Blue skies and sunshine but the technician in the bike shop tells us the trails will be hard work from the previous night's rain storm and will cake the tires with red Colorado mud. We are better off waiting until the afternoon when the sun has had a chance to dry the trails.
So, instead, we visit the Durango Fish Hatchery. We are the first visitors of the day and the volunteer museum guide is keen to give us all the information about the fish found locally, particularly trout. We also view an exhibit of stuffed animals. One is a black bear that was involved in a car accident two years previously. The bear stands over 6 foot high and weighed 400 pounds. Our guide tells stories of a bear that spent a day sitting in the tree outside the museum last summer and a mountain lion that took a dog from the house next door.
We wander outside to view the raceways that contain thousands of trout ranging from very small to quite large. From these raceways a million trout are put into the rivers and reservoirs of Colorado each year.
After an early packed lunch, eaten from the back of the car, we go to pick up our mountain bikes and set off for an afternoon's riding from the shop. We use a paved biking path to get to and cross the Animas River. Immediately after crossing the river we leave the paved path to take a trail up the hillside. Phoebe falls off her bike as we leave the path. She is not hurt. The trail is muddy, rocky, steep and narrow. The undergrowth scratches our legs and arms. Max, George and Colin seem to have no problem making the ascent. Phoebe and Rachel find it very difficult. They walk most of the way up the trail. By now it is hot and the sun is strong. The altitude makes the climb strenuous.
Eventually we come to a road. We decide that paved surfaces are perhaps better for a while and return to the river path. Towards the centre of Durango we try another mountain biking area, this time the trail is a wide but rocky unpaved road. Rachel and Phoebe decide to proceed at their own pace, which turns out to only be a few metres. Colin, George and Max ride off making the slow ascent on the road called Horse Gulch. It seems popular with locals who obviously do not have any problem with the altitude or rocky surfaces.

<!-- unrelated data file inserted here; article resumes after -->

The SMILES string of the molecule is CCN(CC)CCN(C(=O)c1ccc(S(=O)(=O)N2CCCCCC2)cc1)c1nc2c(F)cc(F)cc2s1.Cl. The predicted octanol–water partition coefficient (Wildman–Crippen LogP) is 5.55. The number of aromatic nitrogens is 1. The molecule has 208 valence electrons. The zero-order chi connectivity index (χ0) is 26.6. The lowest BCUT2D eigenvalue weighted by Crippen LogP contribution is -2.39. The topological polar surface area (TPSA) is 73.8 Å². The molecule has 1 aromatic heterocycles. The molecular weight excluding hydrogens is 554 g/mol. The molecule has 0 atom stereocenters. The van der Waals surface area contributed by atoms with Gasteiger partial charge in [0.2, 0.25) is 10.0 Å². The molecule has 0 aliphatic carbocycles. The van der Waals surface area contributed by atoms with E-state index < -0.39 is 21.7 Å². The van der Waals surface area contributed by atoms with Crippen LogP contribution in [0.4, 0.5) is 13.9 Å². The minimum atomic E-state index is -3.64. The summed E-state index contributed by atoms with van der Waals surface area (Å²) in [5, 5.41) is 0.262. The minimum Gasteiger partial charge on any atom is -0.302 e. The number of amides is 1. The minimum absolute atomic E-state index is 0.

When Colin and the boys return we decide to continue our biking by taking different routes, aiming to meet at a point where trail and paved river path join. Colin and Max take the trail while Rachel, Phoebe and George take the paved path. We never meet. Somehow we pass each other at the water treatment works, cycling on different sides of the works. Rachel, Phoebe and George wait for nearly an hour at the designated meeting point. None of them have cell phones. Colin is the only one carrying his phone. Eventually Rachel decides to ask people she meets if she can use their cell phone to call Colin. She imagines an accident has delayed him and Max. The first four people do not have phones. They are returning from a rafting trip on the river. Eventually a woman walking a dog has a phone. The dog is wearing a coat from the animal humane society that says "adopt me". George and Phoebe make a fuss of the dog while Rachel discovers that Colin and Max have been searching for them! They have been cycling to and fro on the path trying to find the other half of their family!
A soak in the hotel hot tub helps aching knees and legs. Tonight we discover a Mexican Taquaria - a fast food Mexican restaurant. We join the queue of people. The food is freshly cooked as we wait in line. It is fabulous - and reasonable. Phoebe makes the best choice - fish tacos - battered fish freshly cooked served in small flour tortillas with chopped tomato and Mexican tartar sauce. We all sample it - delicious.
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